Thailand's Military Doesn't Look Good on Home Video
Videos of the Army crackdown give Thais what they could not see on TV, and may transform nation's politics - a letter from Bangkok
SOON after Thai troops gunned down protesters in central Bangkok last month, small-time vendors returned to sidewalks near the site to resume selling old Buddhist amulets which, they claim, ward off bad things.
Several vendors, however, decided to sell something new that has helped to ward off the military: video cassettes depicting scenes of the May 18-20 massacre.
The videos, entitled "Civil War in Thailand," are a mix of private recordings by hand-held cameras and broadcasts from CNN, NBC, BBC, and other news organizations. They have been a big hit among the Thais, who did not see the graphic scenes of soldiers shooting unarmed civilians on military-controlled local television.
"I sell about 50 tapes a day," says one woman, who lures passers-by with a free showing of the violence on her battery-driven TV, which sits on a sidewalk near Thammassat University.
About a dozen people stare at the show, even though most have seen it many times.
Depending on how well one bargains, a tape of the "War" sells for about $8. A complete set of four tapes - if you can stomach that much - is available at a discount.
The videos have so disgraced the military leadership and enraged people that Thai politics may never be the same, in the way Los Angeles was changed by the Rodney King tape.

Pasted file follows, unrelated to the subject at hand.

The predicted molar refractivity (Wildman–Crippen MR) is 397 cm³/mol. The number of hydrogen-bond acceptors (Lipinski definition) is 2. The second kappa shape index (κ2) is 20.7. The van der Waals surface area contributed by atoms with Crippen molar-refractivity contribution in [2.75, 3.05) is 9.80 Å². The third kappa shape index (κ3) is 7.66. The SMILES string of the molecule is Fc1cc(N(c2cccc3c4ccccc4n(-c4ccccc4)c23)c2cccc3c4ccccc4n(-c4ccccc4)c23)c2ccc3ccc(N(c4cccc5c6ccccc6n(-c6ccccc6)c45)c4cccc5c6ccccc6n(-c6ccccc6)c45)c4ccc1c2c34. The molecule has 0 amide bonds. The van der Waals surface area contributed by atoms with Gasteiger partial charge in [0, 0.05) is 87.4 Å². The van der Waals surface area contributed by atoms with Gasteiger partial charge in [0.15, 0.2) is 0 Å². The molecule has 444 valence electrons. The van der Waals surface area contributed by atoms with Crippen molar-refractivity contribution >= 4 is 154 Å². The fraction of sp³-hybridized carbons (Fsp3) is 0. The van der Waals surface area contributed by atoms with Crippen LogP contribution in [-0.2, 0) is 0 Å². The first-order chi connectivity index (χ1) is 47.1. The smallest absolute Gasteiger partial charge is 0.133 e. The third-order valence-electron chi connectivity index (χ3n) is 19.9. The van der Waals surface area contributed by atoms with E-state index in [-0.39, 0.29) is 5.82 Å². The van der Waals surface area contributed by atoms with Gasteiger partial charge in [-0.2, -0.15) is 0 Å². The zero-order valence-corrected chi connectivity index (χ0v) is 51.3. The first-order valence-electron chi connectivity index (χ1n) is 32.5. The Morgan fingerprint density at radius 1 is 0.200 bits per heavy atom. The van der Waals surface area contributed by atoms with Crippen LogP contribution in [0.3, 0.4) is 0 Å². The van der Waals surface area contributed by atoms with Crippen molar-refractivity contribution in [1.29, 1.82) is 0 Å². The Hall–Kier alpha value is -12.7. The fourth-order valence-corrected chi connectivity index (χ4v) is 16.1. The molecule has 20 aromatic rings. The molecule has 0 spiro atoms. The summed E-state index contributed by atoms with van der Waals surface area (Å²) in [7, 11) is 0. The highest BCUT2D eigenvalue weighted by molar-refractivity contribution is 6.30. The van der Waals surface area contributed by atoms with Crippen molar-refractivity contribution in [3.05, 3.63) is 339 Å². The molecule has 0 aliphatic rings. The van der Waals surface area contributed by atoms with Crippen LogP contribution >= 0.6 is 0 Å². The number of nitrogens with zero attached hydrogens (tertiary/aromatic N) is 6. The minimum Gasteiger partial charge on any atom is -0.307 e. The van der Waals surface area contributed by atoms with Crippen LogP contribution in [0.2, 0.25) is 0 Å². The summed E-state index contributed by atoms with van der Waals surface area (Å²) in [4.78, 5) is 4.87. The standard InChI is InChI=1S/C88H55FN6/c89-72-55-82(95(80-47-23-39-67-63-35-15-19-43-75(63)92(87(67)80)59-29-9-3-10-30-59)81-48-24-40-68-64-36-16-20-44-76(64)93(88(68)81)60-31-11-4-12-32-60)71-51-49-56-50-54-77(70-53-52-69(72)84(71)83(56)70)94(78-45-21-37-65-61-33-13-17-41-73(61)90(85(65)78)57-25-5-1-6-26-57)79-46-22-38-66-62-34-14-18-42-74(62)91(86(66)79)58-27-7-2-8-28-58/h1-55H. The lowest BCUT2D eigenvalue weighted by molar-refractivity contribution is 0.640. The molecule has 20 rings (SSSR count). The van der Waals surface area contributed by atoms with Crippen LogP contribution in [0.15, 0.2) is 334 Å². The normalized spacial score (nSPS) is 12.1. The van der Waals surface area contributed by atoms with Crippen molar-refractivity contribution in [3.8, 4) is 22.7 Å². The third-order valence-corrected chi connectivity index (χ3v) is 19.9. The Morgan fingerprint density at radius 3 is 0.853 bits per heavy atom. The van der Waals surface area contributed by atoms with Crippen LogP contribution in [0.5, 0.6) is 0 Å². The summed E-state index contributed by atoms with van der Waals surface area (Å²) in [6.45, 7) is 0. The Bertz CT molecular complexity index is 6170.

If the tapes reach rural Thai voters, they could make a big difference in an election that was mandated after the king forced out a military ruler and installed a temporary civilian prime minister.
The power of small video cameras proves that the Thai military, for all the money it has spent on American-made weapons, could not ultimately defeat the Japanese consumer electronics that the protesters used in their fight for democracy. The proof of the military's lost legitimacy was in the viewing.
Just as effective as video cameras during the crisis were new mobile phones and fax machines. Such items have been more of a status symbol than a necessity for Thailand's new middle-class until now, but they proved their worth during the hail of bullets.
Quick communications helped protesters to keep in touch with each other, organize more demonstrations, and get help for the wounded and dying. Anywhere from 52 to several hundred people were killed by the troops.
Some Western embassies now are enlarging images in the videotapes to see if they can identify military officers who were firing at the crowds. Such information might determine whether Western countries would be willing to deal with those officers.
And presumably, young military officers who did not take part in the massacre have seen the tapes, laying the foundation for a possible backlash against top brass.
The tapes have also created new heroes. People who stood their ground against the troops or remained to help the wounded are held up as role models in the next battle for democracy. The camera is a sure witness.
The downside for Thailand, however, is that the videotaped violence was seen by the rest of the world, too. Bangkok hotels are empty of tourists. A booming economy has suddenly been deflated.
Like guns, the cameras merely amplify the power of one side in disputes between humans. In a "war" between cameras and guns, the guns won the battle but the cameras may yet win the war.